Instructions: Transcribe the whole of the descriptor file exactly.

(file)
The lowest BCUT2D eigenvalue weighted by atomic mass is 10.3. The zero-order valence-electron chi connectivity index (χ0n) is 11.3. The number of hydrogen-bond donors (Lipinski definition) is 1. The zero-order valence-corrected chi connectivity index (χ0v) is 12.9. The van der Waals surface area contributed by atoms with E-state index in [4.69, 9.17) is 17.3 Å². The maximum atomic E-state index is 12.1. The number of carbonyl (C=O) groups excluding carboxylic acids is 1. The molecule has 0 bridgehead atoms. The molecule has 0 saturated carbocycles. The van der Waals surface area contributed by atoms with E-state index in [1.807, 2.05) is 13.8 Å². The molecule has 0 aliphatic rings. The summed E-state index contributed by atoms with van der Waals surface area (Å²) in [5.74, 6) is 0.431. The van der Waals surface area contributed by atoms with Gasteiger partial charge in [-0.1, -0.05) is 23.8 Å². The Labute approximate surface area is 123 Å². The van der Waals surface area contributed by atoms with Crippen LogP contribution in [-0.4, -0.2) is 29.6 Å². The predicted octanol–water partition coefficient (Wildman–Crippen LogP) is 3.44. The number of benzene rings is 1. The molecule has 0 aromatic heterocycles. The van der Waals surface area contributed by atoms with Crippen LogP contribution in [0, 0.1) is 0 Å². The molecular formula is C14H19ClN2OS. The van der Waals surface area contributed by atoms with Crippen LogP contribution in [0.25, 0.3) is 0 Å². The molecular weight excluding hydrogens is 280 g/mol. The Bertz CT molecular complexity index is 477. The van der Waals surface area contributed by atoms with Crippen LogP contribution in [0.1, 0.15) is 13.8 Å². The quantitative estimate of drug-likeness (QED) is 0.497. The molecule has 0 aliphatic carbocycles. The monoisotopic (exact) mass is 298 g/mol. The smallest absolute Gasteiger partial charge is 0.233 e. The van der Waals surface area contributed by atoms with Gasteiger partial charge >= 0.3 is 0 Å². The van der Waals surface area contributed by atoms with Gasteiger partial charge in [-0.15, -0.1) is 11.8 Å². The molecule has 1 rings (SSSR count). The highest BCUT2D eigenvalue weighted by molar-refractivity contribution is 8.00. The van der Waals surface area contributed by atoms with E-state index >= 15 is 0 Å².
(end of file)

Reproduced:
The lowest BCUT2D eigenvalue weighted by atomic mass is 10.3. The zero-order valence-electron chi connectivity index (χ0n) is 11.3. The number of hydrogen-bond donors (Lipinski definition) is 1. The zero-order valence-corrected chi connectivity index (χ0v) is 12.9. The van der Waals surface area contributed by atoms with E-state index in [4.69, 9.17) is 17.3 Å². The maximum atomic E-state index is 12.1. The number of carbonyl (C=O) groups excluding carboxylic acids is 1. The molecule has 0 bridgehead atoms. The molecule has 0 saturated carbocycles. The van der Waals surface area contributed by atoms with E-state index in [1.807, 2.05) is 13.8 Å². The molecule has 0 aliphatic rings. The summed E-state index contributed by atoms with van der Waals surface area (Å²) in [5.74, 6) is 0.431. The van der Waals surface area contributed by atoms with Gasteiger partial charge in [-0.1, -0.05) is 23.8 Å². The Labute approximate surface area is 123 Å². The van der Waals surface area contributed by atoms with Crippen LogP contribution in [-0.4, -0.2) is 29.6 Å². The predicted octanol–water partition coefficient (Wildman–Crippen LogP) is 3.44. The number of benzene rings is 1. The molecule has 0 aromatic heterocycles. The van der Waals surface area contributed by atoms with Crippen LogP contribution in [0, 0.1) is 0 Å². The molecular formula is C14H19ClN2OS. The van der Waals surface area contributed by atoms with Crippen LogP contribution in [0.25, 0.3) is 0 Å². The molecular weight excluding hydrogens is 280 g/mol. The Bertz CT molecular complexity index is 477. The van der Waals surface area contributed by atoms with Crippen LogP contribution in [0.1, 0.15) is 13.8 Å². The quantitative estimate of drug-likeness (QED) is 0.497. The molecule has 0 aliphatic carbocycles. The monoisotopic (exact) mass is 298 g/mol. The smallest absolute Gasteiger partial charge is 0.233 e. The van der Waals surface area contributed by atoms with Gasteiger partial charge >= 0.3 is 0 Å². The van der Waals surface area contributed by atoms with Gasteiger partial charge in [-0.15, -0.1) is 11.8 Å². The molecule has 1 rings (SSSR count). The highest BCUT2D eigenvalue weighted by molar-refractivity contribution is 8.00. The van der Waals surface area contributed by atoms with E-state index >= 15 is 0 Å².